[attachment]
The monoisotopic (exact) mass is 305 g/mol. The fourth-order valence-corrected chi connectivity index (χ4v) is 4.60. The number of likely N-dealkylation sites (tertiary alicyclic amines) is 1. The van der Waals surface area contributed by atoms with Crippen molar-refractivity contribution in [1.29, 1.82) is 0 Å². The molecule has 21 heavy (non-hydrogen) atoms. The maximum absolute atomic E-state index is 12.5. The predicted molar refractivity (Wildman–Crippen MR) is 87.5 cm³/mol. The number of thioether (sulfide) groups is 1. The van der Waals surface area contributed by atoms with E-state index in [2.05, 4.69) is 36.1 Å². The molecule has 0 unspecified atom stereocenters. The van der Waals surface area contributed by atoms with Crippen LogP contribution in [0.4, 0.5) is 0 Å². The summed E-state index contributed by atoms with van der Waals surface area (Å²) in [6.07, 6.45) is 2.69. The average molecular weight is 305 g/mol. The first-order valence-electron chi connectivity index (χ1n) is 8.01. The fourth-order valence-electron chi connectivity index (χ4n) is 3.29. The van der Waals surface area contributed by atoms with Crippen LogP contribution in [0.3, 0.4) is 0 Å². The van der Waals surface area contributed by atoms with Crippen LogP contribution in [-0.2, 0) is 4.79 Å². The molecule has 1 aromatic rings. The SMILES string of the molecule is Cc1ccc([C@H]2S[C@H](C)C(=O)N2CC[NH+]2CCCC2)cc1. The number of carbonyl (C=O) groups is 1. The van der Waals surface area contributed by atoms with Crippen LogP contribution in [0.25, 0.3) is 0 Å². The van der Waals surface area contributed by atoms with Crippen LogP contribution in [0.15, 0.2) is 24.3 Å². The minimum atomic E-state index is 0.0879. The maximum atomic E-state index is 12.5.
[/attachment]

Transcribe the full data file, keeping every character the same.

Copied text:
The monoisotopic (exact) mass is 305 g/mol. The fourth-order valence-corrected chi connectivity index (χ4v) is 4.60. The number of likely N-dealkylation sites (tertiary alicyclic amines) is 1. The van der Waals surface area contributed by atoms with Crippen molar-refractivity contribution in [1.29, 1.82) is 0 Å². The molecule has 21 heavy (non-hydrogen) atoms. The maximum absolute atomic E-state index is 12.5. The predicted molar refractivity (Wildman–Crippen MR) is 87.5 cm³/mol. The number of thioether (sulfide) groups is 1. The van der Waals surface area contributed by atoms with E-state index in [2.05, 4.69) is 36.1 Å². The molecule has 0 unspecified atom stereocenters. The van der Waals surface area contributed by atoms with Crippen LogP contribution in [0.4, 0.5) is 0 Å². The summed E-state index contributed by atoms with van der Waals surface area (Å²) in [6.07, 6.45) is 2.69. The average molecular weight is 305 g/mol. The first-order valence-electron chi connectivity index (χ1n) is 8.01. The fourth-order valence-electron chi connectivity index (χ4n) is 3.29. The van der Waals surface area contributed by atoms with Crippen LogP contribution in [0.3, 0.4) is 0 Å². The van der Waals surface area contributed by atoms with Crippen LogP contribution in [-0.2, 0) is 4.79 Å². The molecule has 1 aromatic rings. The SMILES string of the molecule is Cc1ccc([C@H]2S[C@H](C)C(=O)N2CC[NH+]2CCCC2)cc1. The number of carbonyl (C=O) groups is 1. The van der Waals surface area contributed by atoms with Crippen LogP contribution in [0.25, 0.3) is 0 Å². The van der Waals surface area contributed by atoms with Crippen LogP contribution in [0.15, 0.2) is 24.3 Å². The minimum atomic E-state index is 0.0879. The maximum atomic E-state index is 12.5.